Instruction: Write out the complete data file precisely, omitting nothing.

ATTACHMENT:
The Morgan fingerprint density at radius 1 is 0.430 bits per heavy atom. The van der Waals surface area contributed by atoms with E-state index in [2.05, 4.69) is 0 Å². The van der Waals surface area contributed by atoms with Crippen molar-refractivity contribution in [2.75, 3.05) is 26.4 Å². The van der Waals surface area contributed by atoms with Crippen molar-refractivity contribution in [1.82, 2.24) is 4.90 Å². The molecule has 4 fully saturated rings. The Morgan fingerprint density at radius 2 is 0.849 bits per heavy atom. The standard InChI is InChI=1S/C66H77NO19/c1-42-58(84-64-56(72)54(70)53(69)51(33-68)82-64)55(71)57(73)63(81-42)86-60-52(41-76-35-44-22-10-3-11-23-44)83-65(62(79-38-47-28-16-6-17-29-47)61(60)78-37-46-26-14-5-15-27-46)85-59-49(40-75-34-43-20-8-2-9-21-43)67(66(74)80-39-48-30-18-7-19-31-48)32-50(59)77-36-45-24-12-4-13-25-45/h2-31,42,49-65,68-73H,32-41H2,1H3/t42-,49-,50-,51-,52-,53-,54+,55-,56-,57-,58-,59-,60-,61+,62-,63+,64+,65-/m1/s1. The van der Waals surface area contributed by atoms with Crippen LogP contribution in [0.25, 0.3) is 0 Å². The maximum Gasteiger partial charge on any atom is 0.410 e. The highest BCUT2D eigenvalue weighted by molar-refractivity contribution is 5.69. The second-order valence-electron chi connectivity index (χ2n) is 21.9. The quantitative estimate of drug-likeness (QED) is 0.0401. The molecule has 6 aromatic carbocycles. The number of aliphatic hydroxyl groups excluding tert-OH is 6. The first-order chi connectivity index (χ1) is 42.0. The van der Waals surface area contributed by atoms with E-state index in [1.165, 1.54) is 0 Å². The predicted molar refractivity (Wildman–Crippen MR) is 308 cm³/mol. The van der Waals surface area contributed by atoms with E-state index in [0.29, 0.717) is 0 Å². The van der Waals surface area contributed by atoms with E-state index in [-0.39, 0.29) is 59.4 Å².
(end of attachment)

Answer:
The Morgan fingerprint density at radius 1 is 0.430 bits per heavy atom. The van der Waals surface area contributed by atoms with E-state index in [2.05, 4.69) is 0 Å². The van der Waals surface area contributed by atoms with Crippen molar-refractivity contribution in [2.75, 3.05) is 26.4 Å². The van der Waals surface area contributed by atoms with Crippen molar-refractivity contribution in [1.82, 2.24) is 4.90 Å². The molecule has 4 fully saturated rings. The Morgan fingerprint density at radius 2 is 0.849 bits per heavy atom. The standard InChI is InChI=1S/C66H77NO19/c1-42-58(84-64-56(72)54(70)53(69)51(33-68)82-64)55(71)57(73)63(81-42)86-60-52(41-76-35-44-22-10-3-11-23-44)83-65(62(79-38-47-28-16-6-17-29-47)61(60)78-37-46-26-14-5-15-27-46)85-59-49(40-75-34-43-20-8-2-9-21-43)67(66(74)80-39-48-30-18-7-19-31-48)32-50(59)77-36-45-24-12-4-13-25-45/h2-31,42,49-65,68-73H,32-41H2,1H3/t42-,49-,50-,51-,52-,53-,54+,55-,56-,57-,58-,59-,60-,61+,62-,63+,64+,65-/m1/s1. The van der Waals surface area contributed by atoms with Crippen LogP contribution in [0.25, 0.3) is 0 Å². The maximum Gasteiger partial charge on any atom is 0.410 e. The highest BCUT2D eigenvalue weighted by molar-refractivity contribution is 5.69. The second-order valence-electron chi connectivity index (χ2n) is 21.9. The quantitative estimate of drug-likeness (QED) is 0.0401. The molecule has 6 aromatic carbocycles. The number of aliphatic hydroxyl groups excluding tert-OH is 6. The first-order chi connectivity index (χ1) is 42.0. The van der Waals surface area contributed by atoms with E-state index in [1.165, 1.54) is 0 Å². The predicted molar refractivity (Wildman–Crippen MR) is 308 cm³/mol. The van der Waals surface area contributed by atoms with E-state index in [0.29, 0.717) is 0 Å². The van der Waals surface area contributed by atoms with E-state index in [-0.39, 0.29) is 59.4 Å².